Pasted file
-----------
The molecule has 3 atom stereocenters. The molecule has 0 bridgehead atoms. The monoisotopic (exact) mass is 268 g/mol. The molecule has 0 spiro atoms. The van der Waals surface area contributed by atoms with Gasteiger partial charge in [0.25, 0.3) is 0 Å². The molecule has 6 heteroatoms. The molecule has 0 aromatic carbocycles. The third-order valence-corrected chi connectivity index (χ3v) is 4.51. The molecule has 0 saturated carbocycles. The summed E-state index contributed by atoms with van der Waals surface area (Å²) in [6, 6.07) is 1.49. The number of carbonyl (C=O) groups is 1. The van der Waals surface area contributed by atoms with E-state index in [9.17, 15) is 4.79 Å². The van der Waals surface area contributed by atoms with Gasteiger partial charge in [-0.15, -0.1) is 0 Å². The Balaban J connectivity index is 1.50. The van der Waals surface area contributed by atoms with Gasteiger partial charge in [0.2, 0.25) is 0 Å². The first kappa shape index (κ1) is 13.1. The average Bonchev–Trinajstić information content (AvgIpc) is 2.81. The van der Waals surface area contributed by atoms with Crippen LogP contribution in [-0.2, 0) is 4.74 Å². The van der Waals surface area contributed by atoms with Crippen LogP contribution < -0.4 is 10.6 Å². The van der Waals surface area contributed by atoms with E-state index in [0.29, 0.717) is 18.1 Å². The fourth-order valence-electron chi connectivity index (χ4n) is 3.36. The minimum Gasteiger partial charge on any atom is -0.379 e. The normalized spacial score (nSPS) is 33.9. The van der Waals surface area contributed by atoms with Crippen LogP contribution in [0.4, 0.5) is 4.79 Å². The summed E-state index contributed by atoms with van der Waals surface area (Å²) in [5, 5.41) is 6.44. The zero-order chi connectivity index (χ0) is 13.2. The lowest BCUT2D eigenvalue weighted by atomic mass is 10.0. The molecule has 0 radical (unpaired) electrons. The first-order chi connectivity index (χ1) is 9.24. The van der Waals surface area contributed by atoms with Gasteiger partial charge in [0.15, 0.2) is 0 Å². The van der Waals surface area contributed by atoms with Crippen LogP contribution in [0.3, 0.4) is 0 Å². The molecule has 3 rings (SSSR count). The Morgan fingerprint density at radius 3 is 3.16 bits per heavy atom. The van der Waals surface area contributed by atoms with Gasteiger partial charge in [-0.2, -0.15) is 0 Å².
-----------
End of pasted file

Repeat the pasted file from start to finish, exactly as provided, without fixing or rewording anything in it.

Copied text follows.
The molecule has 3 atom stereocenters. The molecule has 0 bridgehead atoms. The monoisotopic (exact) mass is 268 g/mol. The molecule has 0 spiro atoms. The van der Waals surface area contributed by atoms with Gasteiger partial charge in [0.25, 0.3) is 0 Å². The molecule has 6 heteroatoms. The molecule has 0 aromatic carbocycles. The third-order valence-corrected chi connectivity index (χ3v) is 4.51. The molecule has 0 saturated carbocycles. The summed E-state index contributed by atoms with van der Waals surface area (Å²) in [6, 6.07) is 1.49. The number of carbonyl (C=O) groups is 1. The van der Waals surface area contributed by atoms with E-state index in [9.17, 15) is 4.79 Å². The van der Waals surface area contributed by atoms with Gasteiger partial charge in [-0.15, -0.1) is 0 Å². The Balaban J connectivity index is 1.50. The van der Waals surface area contributed by atoms with Gasteiger partial charge in [0.2, 0.25) is 0 Å². The first kappa shape index (κ1) is 13.1. The average Bonchev–Trinajstić information content (AvgIpc) is 2.81. The van der Waals surface area contributed by atoms with Crippen LogP contribution in [-0.2, 0) is 4.74 Å². The van der Waals surface area contributed by atoms with Crippen LogP contribution < -0.4 is 10.6 Å². The van der Waals surface area contributed by atoms with E-state index in [0.29, 0.717) is 18.1 Å². The fourth-order valence-electron chi connectivity index (χ4n) is 3.36. The minimum Gasteiger partial charge on any atom is -0.379 e. The normalized spacial score (nSPS) is 33.9. The van der Waals surface area contributed by atoms with Crippen LogP contribution in [0.4, 0.5) is 4.79 Å². The summed E-state index contributed by atoms with van der Waals surface area (Å²) in [5, 5.41) is 6.44. The zero-order chi connectivity index (χ0) is 13.2. The lowest BCUT2D eigenvalue weighted by atomic mass is 10.0. The molecule has 0 radical (unpaired) electrons. The first-order chi connectivity index (χ1) is 9.24. The van der Waals surface area contributed by atoms with Gasteiger partial charge in [0.15, 0.2) is 0 Å². The van der Waals surface area contributed by atoms with Crippen LogP contribution in [0.3, 0.4) is 0 Å². The molecule has 3 rings (SSSR count). The Morgan fingerprint density at radius 3 is 3.16 bits per heavy atom. The van der Waals surface area contributed by atoms with Gasteiger partial charge in [-0.2, -0.15) is 0 Å².